Writing in the British newspaper The Independent, Michael Reiss and John White have an interesting suggestion about the school curriculum in England:
It is a laudable aim of the current National Curriculum that pupils “know about big ideas and events that shape the world”. But one of the biggest of these is too infrequently studied in schools. We are thinking of the growing loss of faith, over the past two centuries, in a religious picture of the world. David Hume’s 18th-century onslaught on arguments for the existence of God was an early catalyst, Darwin’s 19th-century attack on what today is known as creationism a later and more devastating one. Nowadays, according to an ICM poll in 2006, the majority of adults in Britain describe themselves as non-religious.
Those who determine the curricula that are taught in state schools insist on knowledge of all sorts of particular facts and approaches to understanding in different subjects. But they do not require any awareness of this revolution in belief, arguably the most dramatic since the origin of Islam. True, the non-statutory RE curriculum now allows for teaching about humanism, but – unlike Christianity and other major world faiths – leaves it optional, and on a par with Zoroastrianism.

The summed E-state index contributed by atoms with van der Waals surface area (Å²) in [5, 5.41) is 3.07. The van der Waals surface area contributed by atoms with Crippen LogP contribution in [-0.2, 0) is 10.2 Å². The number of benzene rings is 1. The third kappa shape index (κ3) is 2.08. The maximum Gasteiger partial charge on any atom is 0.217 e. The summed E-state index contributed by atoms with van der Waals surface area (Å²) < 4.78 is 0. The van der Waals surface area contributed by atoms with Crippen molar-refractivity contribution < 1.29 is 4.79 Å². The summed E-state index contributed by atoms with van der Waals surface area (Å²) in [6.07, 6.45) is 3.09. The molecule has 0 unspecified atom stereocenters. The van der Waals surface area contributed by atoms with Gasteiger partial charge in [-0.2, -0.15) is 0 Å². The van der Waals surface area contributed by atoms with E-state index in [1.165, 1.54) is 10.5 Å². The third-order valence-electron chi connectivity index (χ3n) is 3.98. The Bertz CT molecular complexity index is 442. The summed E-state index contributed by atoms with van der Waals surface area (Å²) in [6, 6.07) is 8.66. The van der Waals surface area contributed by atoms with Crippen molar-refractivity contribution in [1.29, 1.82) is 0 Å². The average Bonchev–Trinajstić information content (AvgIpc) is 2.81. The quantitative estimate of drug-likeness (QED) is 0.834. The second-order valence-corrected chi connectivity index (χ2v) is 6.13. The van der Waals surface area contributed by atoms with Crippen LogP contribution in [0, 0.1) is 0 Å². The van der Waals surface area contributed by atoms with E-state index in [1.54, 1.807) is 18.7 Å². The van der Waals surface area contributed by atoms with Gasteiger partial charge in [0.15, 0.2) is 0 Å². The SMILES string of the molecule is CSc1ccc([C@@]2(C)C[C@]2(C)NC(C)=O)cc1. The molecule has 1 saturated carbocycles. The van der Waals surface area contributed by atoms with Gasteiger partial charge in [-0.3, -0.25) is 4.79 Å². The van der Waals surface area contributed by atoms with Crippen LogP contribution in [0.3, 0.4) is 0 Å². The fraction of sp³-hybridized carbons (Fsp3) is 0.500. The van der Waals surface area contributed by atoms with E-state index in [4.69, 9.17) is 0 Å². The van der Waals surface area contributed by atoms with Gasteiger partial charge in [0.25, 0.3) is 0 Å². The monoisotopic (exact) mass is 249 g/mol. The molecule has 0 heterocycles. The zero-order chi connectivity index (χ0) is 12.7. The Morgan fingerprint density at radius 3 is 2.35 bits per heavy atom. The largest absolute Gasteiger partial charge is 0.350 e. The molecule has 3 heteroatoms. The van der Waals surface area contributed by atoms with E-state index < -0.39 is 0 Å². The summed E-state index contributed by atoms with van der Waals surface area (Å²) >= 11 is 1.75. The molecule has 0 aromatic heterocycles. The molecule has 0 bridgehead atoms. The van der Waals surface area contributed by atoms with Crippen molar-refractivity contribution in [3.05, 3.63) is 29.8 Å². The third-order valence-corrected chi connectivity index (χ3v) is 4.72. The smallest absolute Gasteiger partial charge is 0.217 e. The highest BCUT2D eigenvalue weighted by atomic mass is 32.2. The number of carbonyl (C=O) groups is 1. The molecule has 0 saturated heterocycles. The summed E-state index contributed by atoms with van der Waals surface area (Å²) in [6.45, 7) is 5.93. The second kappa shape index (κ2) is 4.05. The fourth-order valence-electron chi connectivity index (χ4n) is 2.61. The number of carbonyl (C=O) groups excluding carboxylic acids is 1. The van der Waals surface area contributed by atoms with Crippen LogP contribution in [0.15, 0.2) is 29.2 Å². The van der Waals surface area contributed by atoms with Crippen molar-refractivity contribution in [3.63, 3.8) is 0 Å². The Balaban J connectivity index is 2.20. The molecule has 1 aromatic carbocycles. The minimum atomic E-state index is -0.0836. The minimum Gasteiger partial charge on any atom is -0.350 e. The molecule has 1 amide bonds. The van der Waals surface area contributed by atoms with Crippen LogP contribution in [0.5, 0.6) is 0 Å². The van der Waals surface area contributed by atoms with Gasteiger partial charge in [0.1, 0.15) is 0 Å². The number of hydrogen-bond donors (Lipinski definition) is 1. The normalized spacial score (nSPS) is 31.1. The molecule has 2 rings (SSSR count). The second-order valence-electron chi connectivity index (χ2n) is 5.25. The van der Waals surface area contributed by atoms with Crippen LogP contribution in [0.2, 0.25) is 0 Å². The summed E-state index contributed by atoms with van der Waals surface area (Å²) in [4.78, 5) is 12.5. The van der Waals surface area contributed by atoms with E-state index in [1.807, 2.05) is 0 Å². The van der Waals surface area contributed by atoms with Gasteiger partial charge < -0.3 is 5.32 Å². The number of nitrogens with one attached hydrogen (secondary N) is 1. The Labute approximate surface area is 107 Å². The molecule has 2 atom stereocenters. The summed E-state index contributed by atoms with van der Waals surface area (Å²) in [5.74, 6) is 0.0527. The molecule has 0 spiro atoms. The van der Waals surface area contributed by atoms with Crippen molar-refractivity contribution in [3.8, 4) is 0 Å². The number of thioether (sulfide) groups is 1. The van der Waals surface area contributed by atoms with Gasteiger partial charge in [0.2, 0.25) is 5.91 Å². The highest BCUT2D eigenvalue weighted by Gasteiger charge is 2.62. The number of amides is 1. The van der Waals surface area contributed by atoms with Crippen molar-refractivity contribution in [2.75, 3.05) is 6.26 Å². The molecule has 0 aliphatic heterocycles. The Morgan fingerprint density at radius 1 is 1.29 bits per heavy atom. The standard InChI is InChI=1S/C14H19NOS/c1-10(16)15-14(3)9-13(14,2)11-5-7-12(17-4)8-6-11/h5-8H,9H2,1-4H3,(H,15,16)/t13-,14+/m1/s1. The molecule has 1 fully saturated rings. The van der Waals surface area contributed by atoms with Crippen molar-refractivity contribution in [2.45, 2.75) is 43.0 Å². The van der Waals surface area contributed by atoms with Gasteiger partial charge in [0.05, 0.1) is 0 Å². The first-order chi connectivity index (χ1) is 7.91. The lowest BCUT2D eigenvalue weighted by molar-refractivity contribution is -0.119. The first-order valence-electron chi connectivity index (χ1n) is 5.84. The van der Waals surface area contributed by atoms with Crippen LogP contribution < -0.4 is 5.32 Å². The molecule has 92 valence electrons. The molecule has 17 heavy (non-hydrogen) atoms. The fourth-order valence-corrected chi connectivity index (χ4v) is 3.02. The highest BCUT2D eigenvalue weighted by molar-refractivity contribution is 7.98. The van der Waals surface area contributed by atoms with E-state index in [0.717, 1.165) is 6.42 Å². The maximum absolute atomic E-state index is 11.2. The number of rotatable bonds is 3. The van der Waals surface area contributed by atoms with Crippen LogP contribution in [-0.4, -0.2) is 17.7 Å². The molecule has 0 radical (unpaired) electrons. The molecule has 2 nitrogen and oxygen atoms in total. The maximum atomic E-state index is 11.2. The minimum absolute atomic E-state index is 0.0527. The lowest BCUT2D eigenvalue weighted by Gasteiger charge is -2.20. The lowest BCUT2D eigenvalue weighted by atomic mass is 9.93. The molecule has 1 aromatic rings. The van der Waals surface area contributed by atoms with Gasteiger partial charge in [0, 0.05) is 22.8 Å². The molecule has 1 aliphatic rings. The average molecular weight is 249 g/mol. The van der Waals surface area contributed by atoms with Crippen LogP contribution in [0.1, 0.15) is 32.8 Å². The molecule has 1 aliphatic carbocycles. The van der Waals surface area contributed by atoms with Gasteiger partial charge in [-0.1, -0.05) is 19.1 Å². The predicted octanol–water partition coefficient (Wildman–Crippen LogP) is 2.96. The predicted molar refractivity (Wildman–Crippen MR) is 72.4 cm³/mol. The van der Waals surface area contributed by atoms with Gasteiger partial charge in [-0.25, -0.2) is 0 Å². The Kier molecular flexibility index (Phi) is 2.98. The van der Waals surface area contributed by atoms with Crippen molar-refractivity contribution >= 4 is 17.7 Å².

Where else might you expect to find an informed and systematic introduction to and examination of atheism and agnosticism? In the science curriculum? In history? English? Citizenship? Your search will be fruitless. There is no curriculum pigeonhole for an idea as big as this one.
Interesting suggestion, and one that sounds pretty reasonable to me.
Of course, in most parts of the US nothing like that would fly. Atheism sells itself, and if it is discussed as a legitimate option in a comparative religion class a lot of students are going to find it very appealing. Christians of a more conservative bent are very big on protecting their children from ideas that challenge their faith.
Reiss and White close with:
Our argument is part of a broader one about schooling. The school curriculum is not only to do with the workings of volcanoes, the use of the future tense in French, calculations about triangles and the causes of the First World War. Educators and curriculum planners should look up from such comparative minutiae, important as these are in the right place. They should raise their eyes if not to heaven, at least to a more global picture of what education should be about. An understanding of non-religion, like an understanding of religion, is a vital part of this.
Sadly, one of the reasons education tends to gravitate toward bland recitations of facts is that the sort of curriculum Reiss and White are discussing would be too controversial (at least in the US). The very idea of discussing religion with academic detachment is already an affront to many people.